I’ll be the first to admit that I’m not the target audience for a film like ‘Fury’. I just have a really hard time connecting to war films. I’ve seen many over the years and yet the only one that I can think of off the top of my head that has really made a real impact on me was ‘The Thin Red Line’. I’ve seen and enjoyed many films about war and the effects of war, but those really aren’t war films, are they? ‘The Cranes are Flying’ is a superb film, but it isn’t about the actual warfare. Anyways, my point is that I walked into ‘Fury’ kind of aware of the fact that I probably wasn’t going to love it. That being said, I’m always open to having my mind changed, and so I was prepared to give it its due attention and decide for myself.
My initial reaction was, “this is dumb” and while my opinion of the film has warmed (ever so slightly) since leaving the theater, I must admit that I still don’t really care much for this movie.
‘Fury’ tells the story of a five person crew manning a tank behind enemy lines during World War II. The crew is led by a seeming emotionless Wardaddy and contains a hodgepodge of personalities. There’s the religious man, the slovenly creep, Mr. confidence and the greenhorn.
That’s all I got.
Seriously, the main issue I have with ‘Fury’ is that there is no story. The film just kind of sits there, with the only progression being the obvious plot points of “oh no, a German” and a few random scenes spliced in to try and show some sort of human interaction. The film rests solely on the ability to convey a sense of comradery between these men, and yet it never really does that, which makes the whole film feel rather pointless. I never felt like these men were remotely close to one another, despite all of their ranting and raving about how much they loved Wardaddy and how loyal they were, and even with the pitiful climax of unified suicide, the film tells us something we never truly feel. Watching these men choke on clichéd and amateurish dialog made me cringe in parts (many parts). A lot of this detached feeling has to do with the fact that only two of these characters ever really feel fleshed out, and that would be Boyd, our bible thumper, and Norman, our greenhorn. Both Shia LaBeouf and Logan Lerman handle their characters with real grit and honesty, but they aren’t enough to make the film feel unified. The character of Grody is just hard to stomach, the character of Trini is just not there (like, Pena is such a good actor and yet his character could have just stopped showing up in scenes and I wouldn’t have noticed) and Wardaddy is such an enigma of a character and Pitt’s performance is so stone-like that he just becomes a poorly portrayed symbol, a prop and not a real character.
‘Fury’ has some moments, or I should say it has a moment, when Wardaddy and Norman encounter two German women and attempt to ‘play house’, but the moment is sullied by the uncomfortable entrance of the remaining crew. This is a scene that, on its own, says so much, and yet the film’s remaining preposterous depiction of the relationships between these men make the scene ring false.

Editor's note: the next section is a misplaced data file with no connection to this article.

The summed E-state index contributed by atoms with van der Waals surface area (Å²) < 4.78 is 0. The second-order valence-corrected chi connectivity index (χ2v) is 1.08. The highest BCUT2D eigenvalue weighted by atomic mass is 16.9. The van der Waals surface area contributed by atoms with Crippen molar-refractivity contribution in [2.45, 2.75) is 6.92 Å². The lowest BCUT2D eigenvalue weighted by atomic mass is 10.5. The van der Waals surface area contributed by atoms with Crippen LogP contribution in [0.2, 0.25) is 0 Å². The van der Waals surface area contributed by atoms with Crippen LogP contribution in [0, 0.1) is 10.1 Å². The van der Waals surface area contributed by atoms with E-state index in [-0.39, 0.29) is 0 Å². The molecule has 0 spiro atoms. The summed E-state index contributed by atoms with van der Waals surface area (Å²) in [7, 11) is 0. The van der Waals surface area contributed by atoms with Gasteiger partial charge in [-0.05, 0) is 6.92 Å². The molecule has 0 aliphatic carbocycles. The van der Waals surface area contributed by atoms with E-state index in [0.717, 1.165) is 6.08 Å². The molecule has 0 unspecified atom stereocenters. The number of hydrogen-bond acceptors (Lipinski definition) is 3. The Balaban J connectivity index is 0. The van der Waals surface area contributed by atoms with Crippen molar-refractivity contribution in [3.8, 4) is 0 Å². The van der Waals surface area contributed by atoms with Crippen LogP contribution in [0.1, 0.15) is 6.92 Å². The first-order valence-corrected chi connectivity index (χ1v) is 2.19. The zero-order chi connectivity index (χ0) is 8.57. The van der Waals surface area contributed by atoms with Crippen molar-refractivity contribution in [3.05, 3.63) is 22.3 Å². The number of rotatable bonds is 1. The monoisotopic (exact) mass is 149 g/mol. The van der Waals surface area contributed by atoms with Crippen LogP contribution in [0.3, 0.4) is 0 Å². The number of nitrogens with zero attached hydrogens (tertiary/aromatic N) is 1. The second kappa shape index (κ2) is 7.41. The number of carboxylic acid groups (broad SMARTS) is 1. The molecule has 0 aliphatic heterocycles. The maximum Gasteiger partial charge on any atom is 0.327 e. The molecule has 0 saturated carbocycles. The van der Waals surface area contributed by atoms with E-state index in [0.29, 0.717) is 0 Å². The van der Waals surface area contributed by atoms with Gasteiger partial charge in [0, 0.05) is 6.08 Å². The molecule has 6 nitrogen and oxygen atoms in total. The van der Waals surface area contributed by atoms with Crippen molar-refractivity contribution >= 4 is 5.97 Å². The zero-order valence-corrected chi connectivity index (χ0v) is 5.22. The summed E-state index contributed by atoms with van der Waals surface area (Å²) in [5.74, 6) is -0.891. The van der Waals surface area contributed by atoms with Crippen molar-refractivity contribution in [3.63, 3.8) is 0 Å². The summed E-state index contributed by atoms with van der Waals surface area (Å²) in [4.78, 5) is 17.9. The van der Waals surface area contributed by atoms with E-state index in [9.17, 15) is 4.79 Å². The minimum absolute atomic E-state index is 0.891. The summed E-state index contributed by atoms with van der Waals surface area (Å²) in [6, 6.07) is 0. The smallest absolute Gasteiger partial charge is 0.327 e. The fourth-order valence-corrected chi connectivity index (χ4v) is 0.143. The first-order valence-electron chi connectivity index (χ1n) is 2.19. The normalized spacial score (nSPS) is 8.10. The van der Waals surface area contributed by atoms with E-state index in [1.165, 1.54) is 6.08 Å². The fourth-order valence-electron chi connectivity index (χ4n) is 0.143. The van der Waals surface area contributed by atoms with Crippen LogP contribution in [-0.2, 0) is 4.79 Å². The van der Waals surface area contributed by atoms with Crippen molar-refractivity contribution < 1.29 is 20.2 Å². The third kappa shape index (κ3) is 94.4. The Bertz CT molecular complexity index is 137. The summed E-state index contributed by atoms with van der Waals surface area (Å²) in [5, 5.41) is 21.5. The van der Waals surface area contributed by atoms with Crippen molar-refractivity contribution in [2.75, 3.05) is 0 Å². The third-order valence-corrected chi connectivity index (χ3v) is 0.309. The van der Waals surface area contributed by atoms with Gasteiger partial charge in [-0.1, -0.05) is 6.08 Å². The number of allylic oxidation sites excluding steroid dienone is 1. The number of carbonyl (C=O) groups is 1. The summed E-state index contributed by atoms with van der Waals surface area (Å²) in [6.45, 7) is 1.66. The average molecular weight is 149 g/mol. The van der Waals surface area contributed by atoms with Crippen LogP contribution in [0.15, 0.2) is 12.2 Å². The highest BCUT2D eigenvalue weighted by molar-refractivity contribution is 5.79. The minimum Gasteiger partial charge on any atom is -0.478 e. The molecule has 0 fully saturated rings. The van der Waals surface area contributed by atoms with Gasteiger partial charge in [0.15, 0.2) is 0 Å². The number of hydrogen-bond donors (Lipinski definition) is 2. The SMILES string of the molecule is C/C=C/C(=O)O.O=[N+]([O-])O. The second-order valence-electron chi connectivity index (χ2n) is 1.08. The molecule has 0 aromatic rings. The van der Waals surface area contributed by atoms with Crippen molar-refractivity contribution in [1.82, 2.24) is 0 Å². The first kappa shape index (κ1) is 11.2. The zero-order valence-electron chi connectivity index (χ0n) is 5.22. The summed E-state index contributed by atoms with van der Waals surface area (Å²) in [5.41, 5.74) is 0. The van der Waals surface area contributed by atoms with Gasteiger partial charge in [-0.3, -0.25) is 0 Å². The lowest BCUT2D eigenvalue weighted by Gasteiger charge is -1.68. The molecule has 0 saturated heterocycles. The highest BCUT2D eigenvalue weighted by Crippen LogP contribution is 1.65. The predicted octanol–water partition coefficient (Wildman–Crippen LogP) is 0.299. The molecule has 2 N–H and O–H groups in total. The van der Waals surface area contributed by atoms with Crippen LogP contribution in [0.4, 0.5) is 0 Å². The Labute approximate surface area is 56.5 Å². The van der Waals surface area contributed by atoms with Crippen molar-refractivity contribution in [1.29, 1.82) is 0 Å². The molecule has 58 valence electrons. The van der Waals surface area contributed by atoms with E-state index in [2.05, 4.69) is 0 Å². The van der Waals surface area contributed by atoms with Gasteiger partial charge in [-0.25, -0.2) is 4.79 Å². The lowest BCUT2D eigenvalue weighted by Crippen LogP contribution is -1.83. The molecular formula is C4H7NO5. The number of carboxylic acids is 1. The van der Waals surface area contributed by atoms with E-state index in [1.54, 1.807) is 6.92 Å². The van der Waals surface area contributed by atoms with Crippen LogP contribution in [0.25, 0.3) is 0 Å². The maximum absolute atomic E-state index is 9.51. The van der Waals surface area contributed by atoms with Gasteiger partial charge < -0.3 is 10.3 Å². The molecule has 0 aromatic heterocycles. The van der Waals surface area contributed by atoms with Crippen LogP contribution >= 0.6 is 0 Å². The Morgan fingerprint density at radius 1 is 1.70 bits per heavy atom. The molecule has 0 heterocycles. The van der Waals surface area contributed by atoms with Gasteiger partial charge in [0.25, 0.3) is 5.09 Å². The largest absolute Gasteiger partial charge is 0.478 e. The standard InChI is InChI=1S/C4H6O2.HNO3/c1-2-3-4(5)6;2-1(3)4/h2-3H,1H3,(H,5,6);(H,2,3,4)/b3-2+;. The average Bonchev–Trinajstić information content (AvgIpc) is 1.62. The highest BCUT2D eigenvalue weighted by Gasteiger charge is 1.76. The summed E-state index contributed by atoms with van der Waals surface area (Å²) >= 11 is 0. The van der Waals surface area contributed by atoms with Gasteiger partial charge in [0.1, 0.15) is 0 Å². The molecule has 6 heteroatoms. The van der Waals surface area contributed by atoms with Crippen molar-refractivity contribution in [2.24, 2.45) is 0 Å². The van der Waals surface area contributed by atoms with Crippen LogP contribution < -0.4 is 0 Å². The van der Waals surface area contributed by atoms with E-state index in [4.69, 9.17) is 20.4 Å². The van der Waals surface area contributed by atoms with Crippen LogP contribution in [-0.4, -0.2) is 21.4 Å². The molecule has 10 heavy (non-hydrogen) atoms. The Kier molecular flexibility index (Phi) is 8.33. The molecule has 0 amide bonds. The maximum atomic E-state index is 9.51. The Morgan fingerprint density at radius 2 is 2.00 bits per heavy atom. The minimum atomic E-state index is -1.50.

And don’t even get me started on the atrocious action scenes that purposefully make the bullets and bombs look like laser beams. This isn’t ‘Star Wars’ people, and the gritty realism you were trying to achieve is lost entirely in your attempt to make your war scenes look cool.
Wow, and I thought on the outset that time had softened me towards this film, but writing this review has just reminded me of how bad it really is.
So, yeah, I wasn’t the best fit for this, but I struggle to think of why anyone would be the best fit for this, to be honest. It’s not that it is just a bad war movie, it’s a bad movie; period. It doesn’t have anything to say, at least in my humble opinion, and that is a problem. Some have noted that this is a plus for the film, having its efforts be pretty much as aimless as war itself and yet I don’t share this sentiment. A movie SHOULD tell you something, anything, and yet ‘Fury’ seems so empty. Lerman and LaBeaouf put their best feet forward here, but they can’t save a film that died a horrible death when David Ayer penned it (and I really liked ‘End of Watch’). Thank the heavens above for the newly christened Oscar winner Stephen Price and his magnificent score, which haunts the scenery like a gift from God, looking down at a disgruntled audience letting them know that not all of their time was wasted.
I give this a C-, which I think is generous. Oscar may bite, but if it bites at anything, I hope it's that score.
Now, since I understand that everyone has a different opinion on everything, and I'm a huge advocate for speaking your mind regardless of the consensus or what your friend's may think, I present to you a very thoughtful piece by a buddy of mine, Kevin, over at Speaks in Movie Lines. He had a much different opinion of this film than I, and his post on war, boys, girls and the way that the three are woven into the fabric of this film is a great one, so check it out!